Brook House detention centre whistleblower ‘abuse’ inquiry begins – BBC News

‘A public inquiry into the mistreatment of immigration detainees has heard a BBC Panorama documentary revealed “shocking” treatment which had “no place in a decent and humane” system.’

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BBC News, 23rd November 2021

Source: www.bbc.co.uk

Frances Haugen to testify to MPs about Facebook and online harm – The Guardian

Posted October 25th, 2021 in bills, bullying, duty of care, fines, harassment, internet, news, whistleblowers by tracey

‘The Facebook whistleblower is to give evidence to MPs and peers scrutinising the online safety bill, amid calls for a toughening up of the landmark legislation.’

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The Guardian, 25th October 2021

Source: www.theguardian.com

Facebook whistleblower claims checked for breach of UK law – BBC News

Posted October 14th, 2021 in children, internet, mental health, news, privacy, whistleblowers by sally

‘The data-privacy watchdog has written to a Facebook whistleblower, requesting her full evidence to see whether the technology company has broken UK law.’

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BBC News, 13th October 2021

Source: www.bbc.co.uk

NHS child gender identity clinic whistleblower wins tribunal – BBC News

‘A woman who raised concerns about the safety of children at an NHS gender clinic has been awarded £20,000 in an employment tribunal case.’

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BBC News, 5th September 2021

Source: www.bbc.co.uk

Worcestershire NHS managers knew cancers missed due to X-ray backlog – BBC News

‘Senior managers at an NHS trust knew up to 30 cancers may have gone undetected two years before an official probe into a backlog of thousands of X-rays. Three lung cancers were missed at Worcestershire hospitals NHS Trust, a sample check of results in 2014 found.’

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BBC News, 27th August 2021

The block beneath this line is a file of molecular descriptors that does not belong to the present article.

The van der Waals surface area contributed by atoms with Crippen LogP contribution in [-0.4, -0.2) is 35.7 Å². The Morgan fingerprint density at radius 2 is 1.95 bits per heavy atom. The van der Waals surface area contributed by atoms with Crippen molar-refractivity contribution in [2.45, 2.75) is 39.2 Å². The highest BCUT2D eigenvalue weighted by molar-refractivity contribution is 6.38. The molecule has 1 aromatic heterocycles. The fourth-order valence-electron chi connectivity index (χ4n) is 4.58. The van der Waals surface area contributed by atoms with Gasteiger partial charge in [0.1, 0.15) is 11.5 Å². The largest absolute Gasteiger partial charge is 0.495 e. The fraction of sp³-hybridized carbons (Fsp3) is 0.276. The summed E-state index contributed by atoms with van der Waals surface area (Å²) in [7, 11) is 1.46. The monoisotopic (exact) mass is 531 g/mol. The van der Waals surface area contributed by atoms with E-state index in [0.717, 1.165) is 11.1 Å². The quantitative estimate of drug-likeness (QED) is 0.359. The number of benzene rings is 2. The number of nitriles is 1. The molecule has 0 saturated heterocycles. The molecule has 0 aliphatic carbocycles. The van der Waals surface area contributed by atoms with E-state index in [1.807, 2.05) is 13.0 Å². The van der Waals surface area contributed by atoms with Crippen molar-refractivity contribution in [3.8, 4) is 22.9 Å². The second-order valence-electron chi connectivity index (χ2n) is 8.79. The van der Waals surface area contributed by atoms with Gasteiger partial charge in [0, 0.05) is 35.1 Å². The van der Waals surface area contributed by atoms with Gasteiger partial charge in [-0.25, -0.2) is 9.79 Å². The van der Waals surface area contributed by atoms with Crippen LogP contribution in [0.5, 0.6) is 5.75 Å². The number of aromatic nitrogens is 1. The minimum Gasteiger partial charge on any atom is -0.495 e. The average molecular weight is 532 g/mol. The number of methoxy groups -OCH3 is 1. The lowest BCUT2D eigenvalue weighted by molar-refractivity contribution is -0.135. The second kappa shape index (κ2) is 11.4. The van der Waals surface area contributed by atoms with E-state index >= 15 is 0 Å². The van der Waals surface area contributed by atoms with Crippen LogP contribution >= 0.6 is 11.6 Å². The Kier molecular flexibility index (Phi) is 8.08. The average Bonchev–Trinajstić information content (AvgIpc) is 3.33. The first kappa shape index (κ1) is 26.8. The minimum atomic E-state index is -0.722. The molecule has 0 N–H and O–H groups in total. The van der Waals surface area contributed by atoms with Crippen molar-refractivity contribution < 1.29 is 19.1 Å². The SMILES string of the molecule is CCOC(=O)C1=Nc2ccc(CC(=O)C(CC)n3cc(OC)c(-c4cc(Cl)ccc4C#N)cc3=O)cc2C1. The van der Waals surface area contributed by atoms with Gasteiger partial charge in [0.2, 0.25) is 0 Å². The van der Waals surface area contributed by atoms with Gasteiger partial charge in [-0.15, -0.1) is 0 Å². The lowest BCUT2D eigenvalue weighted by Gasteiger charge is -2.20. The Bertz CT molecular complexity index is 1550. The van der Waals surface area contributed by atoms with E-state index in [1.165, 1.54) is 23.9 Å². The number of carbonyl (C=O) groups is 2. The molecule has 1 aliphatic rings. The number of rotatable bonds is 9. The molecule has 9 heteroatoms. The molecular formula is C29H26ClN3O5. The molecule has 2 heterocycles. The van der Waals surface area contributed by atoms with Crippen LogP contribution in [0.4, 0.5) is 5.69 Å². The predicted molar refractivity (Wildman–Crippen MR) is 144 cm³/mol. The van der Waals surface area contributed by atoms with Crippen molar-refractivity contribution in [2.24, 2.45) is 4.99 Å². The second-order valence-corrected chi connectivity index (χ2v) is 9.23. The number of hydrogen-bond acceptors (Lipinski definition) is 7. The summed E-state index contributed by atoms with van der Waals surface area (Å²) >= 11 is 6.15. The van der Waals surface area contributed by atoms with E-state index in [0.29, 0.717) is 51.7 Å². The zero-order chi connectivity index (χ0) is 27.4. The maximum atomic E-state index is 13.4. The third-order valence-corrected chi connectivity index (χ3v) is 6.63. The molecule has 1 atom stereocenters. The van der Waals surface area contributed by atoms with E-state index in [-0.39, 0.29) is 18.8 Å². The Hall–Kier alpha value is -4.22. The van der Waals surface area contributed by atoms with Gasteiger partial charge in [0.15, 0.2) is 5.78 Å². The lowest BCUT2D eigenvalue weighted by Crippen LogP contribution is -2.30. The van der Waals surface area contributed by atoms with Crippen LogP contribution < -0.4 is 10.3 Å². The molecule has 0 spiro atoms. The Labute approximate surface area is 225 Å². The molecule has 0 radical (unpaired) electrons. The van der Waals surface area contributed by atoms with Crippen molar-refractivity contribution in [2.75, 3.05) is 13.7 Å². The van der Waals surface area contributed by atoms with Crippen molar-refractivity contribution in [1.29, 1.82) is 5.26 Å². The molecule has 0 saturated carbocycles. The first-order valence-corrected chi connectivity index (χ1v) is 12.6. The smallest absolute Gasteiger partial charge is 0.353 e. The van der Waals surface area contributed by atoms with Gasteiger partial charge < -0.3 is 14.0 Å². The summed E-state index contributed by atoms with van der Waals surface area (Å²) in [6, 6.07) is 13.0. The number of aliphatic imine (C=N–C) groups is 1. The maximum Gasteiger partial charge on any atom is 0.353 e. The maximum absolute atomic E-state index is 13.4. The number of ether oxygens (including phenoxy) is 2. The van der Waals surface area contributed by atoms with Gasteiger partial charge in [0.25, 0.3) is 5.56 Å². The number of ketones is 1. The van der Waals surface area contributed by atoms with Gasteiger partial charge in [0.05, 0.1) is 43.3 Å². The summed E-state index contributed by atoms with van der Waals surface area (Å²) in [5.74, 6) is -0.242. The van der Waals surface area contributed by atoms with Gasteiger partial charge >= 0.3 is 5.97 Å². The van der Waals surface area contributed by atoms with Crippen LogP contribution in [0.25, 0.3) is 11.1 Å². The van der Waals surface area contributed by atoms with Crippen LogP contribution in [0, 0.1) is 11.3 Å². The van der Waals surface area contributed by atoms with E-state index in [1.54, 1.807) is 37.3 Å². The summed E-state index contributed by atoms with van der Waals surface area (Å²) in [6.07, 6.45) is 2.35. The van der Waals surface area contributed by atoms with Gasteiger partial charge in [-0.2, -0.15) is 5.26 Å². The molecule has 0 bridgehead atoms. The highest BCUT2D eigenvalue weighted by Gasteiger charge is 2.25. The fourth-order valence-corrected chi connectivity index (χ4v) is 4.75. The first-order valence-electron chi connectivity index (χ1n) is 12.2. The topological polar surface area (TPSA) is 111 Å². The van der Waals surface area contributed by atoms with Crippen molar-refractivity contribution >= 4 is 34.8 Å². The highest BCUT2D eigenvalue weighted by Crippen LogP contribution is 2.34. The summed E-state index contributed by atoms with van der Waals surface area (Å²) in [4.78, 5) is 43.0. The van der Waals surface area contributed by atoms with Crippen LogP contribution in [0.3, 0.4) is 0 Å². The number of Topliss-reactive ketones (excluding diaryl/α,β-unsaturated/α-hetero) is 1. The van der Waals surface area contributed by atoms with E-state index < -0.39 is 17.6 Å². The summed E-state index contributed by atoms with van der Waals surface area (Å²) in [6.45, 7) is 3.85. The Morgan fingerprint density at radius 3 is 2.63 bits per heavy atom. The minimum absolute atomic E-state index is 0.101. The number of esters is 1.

Source: www.bbc.co.uk

Determining the question of motivation in whistleblowing claims is not always as complicated as it seems – 3PB

‘Prior to her dismissal, the claimant was a senior employee with a continuous unblemished service record of 38 years.’

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3PB, 9th August 2021

Source: www.3pb.co.uk

Reporting restrictions in end of life cases: anonymity for treating clinicians – UK Human Rights Blog

‘The focus of this judgment was on the jurisdiction, if any, that the High Court Family Division has to maintain a Reporting Restriction Order (‘RRO’) prohibiting the naming of any medical clinicians as being involved in the care and treatment of a child who had been the subject of “end of life” proceedings before the High Court prior to their death, and where an RRO had been made at that time preventing the identification of any of the treating clinicians and staff until further order.’

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UK Human Rights Blog, 6th July 2021

Source: ukhumanrightsblog.com

‘Have confidence to speak up’: whistleblowing policy for judges unveiled – Law Society’s Gazette

Posted June 25th, 2021 in codes of practice, judges, judiciary, news, whistleblowers by tracey

‘The lord chief justice and senior president of tribunals want all judges to feel confident to speak up about any wrongdoing, according to a new whistleblowing policy unveiled this week. The 12-page Judicial Whistleblowing Policy: How to report wrongdoing document was published on the judicial intranet on Wednesday.’

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Law Society's Gazette, 25th June 2021

Source: www.lawgazette.co.uk

Employment Tribunals: Interim Relief and the Equality Act 2010: Court of Appeal Declines to Extend the Relief – Littleton Chambers

‘For a few months, a radical change to employment law practice appeared to be in prospect.’

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Littleton Chambers, 16th June 2021

Source: littletonchambers.com

Whistleblowing: causation, guidance for complex cases and judicial proceedings immunity – 3PB

‘In GMP v Aston we receive a helpful reminder of the approach to be applied in cases where there are multiple protected disclosures spanning a significant period and allegations of multiple detriments involving multiple perpetrators and multiple victims. The case also involves an alleged detriment consisting of evidence given in other tribunal proceedings which was subject to judicial proceedings immunity (JPI) and deals with the issue of whether evidence which is covered by JPI can amount to a detriment. Finally, where the issue of JPI had not been raised before the first instance Tribunal, the Appeal Tribunal considered whether it had to deal with this newly argued point (i.e. whether it was mandatory) or whether it had a discretion to consider the newly argued point (i.e. whether it was discretionary). The considerations when deciding whether or not to exercise the discretion are also set out.’

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3PB, 10th June 2021

Source: www.3pb.co.uk

GCHQ’s mass data interception violated right to privacy, court rules – The Guardian

‘The UK spy agency GCHQ’s methods for bulk interception of online communications violated the right to privacy and the regime for collection of data was unlawful, the grand chamber of the European court of human rights has ruled.’